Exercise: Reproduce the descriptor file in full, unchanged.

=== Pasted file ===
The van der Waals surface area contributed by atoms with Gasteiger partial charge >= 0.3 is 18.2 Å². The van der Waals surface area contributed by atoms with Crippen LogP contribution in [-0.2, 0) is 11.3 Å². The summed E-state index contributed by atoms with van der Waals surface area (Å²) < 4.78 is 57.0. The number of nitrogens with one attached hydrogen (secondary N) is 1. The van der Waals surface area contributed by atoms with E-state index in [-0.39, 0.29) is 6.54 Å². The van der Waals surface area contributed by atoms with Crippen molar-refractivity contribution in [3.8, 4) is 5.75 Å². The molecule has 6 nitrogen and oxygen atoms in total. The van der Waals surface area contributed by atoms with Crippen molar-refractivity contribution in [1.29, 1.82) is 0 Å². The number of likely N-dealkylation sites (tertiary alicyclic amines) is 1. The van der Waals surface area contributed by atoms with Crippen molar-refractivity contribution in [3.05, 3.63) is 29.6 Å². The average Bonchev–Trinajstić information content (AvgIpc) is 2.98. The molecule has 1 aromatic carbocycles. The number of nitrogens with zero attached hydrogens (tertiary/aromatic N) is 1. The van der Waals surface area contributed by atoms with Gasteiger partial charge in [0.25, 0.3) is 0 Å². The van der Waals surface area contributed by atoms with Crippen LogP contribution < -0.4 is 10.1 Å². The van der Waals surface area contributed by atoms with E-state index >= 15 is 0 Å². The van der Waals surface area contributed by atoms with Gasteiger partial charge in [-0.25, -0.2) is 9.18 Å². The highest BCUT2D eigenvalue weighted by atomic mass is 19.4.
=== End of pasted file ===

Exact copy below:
The van der Waals surface area contributed by atoms with Gasteiger partial charge >= 0.3 is 18.2 Å². The van der Waals surface area contributed by atoms with Crippen LogP contribution in [-0.2, 0) is 11.3 Å². The summed E-state index contributed by atoms with van der Waals surface area (Å²) < 4.78 is 57.0. The number of nitrogens with one attached hydrogen (secondary N) is 1. The van der Waals surface area contributed by atoms with E-state index in [-0.39, 0.29) is 6.54 Å². The van der Waals surface area contributed by atoms with Crippen molar-refractivity contribution in [3.8, 4) is 5.75 Å². The molecule has 6 nitrogen and oxygen atoms in total. The van der Waals surface area contributed by atoms with Crippen molar-refractivity contribution in [1.29, 1.82) is 0 Å². The number of likely N-dealkylation sites (tertiary alicyclic amines) is 1. The van der Waals surface area contributed by atoms with Crippen molar-refractivity contribution in [3.05, 3.63) is 29.6 Å². The average Bonchev–Trinajstić information content (AvgIpc) is 2.98. The molecule has 1 aromatic carbocycles. The number of nitrogens with zero attached hydrogens (tertiary/aromatic N) is 1. The van der Waals surface area contributed by atoms with Gasteiger partial charge in [0.25, 0.3) is 0 Å². The van der Waals surface area contributed by atoms with Crippen LogP contribution < -0.4 is 10.1 Å². The van der Waals surface area contributed by atoms with E-state index >= 15 is 0 Å². The van der Waals surface area contributed by atoms with Gasteiger partial charge in [-0.25, -0.2) is 9.18 Å². The highest BCUT2D eigenvalue weighted by atomic mass is 19.4.